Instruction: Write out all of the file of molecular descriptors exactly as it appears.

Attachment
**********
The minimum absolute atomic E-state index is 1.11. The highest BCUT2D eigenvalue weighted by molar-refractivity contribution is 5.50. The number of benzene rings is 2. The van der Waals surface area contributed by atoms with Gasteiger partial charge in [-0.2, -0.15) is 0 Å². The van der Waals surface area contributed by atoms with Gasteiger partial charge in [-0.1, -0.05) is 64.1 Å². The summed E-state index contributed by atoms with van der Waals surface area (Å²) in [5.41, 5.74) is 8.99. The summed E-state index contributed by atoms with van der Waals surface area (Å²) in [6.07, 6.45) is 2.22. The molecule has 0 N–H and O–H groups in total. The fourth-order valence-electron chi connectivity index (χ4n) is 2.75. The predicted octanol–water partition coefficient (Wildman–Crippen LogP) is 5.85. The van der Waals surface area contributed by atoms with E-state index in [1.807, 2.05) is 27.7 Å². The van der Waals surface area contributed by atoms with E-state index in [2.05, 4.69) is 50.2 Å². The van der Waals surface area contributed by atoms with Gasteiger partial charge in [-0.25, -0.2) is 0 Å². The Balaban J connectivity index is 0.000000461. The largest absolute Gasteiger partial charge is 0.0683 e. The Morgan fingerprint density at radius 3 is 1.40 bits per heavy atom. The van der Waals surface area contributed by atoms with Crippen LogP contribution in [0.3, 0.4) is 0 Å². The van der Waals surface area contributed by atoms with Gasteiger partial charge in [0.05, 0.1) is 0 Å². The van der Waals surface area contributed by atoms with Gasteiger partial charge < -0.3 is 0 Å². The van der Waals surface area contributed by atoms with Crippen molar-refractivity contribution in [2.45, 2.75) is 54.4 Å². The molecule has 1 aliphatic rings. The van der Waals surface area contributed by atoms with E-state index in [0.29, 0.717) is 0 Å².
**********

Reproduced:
The minimum absolute atomic E-state index is 1.11. The highest BCUT2D eigenvalue weighted by molar-refractivity contribution is 5.50. The number of benzene rings is 2. The van der Waals surface area contributed by atoms with Gasteiger partial charge in [-0.2, -0.15) is 0 Å². The van der Waals surface area contributed by atoms with Gasteiger partial charge in [-0.1, -0.05) is 64.1 Å². The summed E-state index contributed by atoms with van der Waals surface area (Å²) in [5.41, 5.74) is 8.99. The summed E-state index contributed by atoms with van der Waals surface area (Å²) in [6.07, 6.45) is 2.22. The molecule has 0 N–H and O–H groups in total. The fourth-order valence-electron chi connectivity index (χ4n) is 2.75. The predicted octanol–water partition coefficient (Wildman–Crippen LogP) is 5.85. The van der Waals surface area contributed by atoms with E-state index in [1.807, 2.05) is 27.7 Å². The van der Waals surface area contributed by atoms with E-state index in [2.05, 4.69) is 50.2 Å². The van der Waals surface area contributed by atoms with Gasteiger partial charge in [-0.25, -0.2) is 0 Å². The Balaban J connectivity index is 0.000000461. The largest absolute Gasteiger partial charge is 0.0683 e. The Morgan fingerprint density at radius 3 is 1.40 bits per heavy atom. The van der Waals surface area contributed by atoms with Crippen LogP contribution in [0.3, 0.4) is 0 Å². The van der Waals surface area contributed by atoms with Gasteiger partial charge in [0.05, 0.1) is 0 Å². The van der Waals surface area contributed by atoms with Gasteiger partial charge < -0.3 is 0 Å². The van der Waals surface area contributed by atoms with Crippen molar-refractivity contribution in [2.45, 2.75) is 54.4 Å². The molecule has 1 aliphatic rings. The van der Waals surface area contributed by atoms with E-state index in [0.29, 0.717) is 0 Å².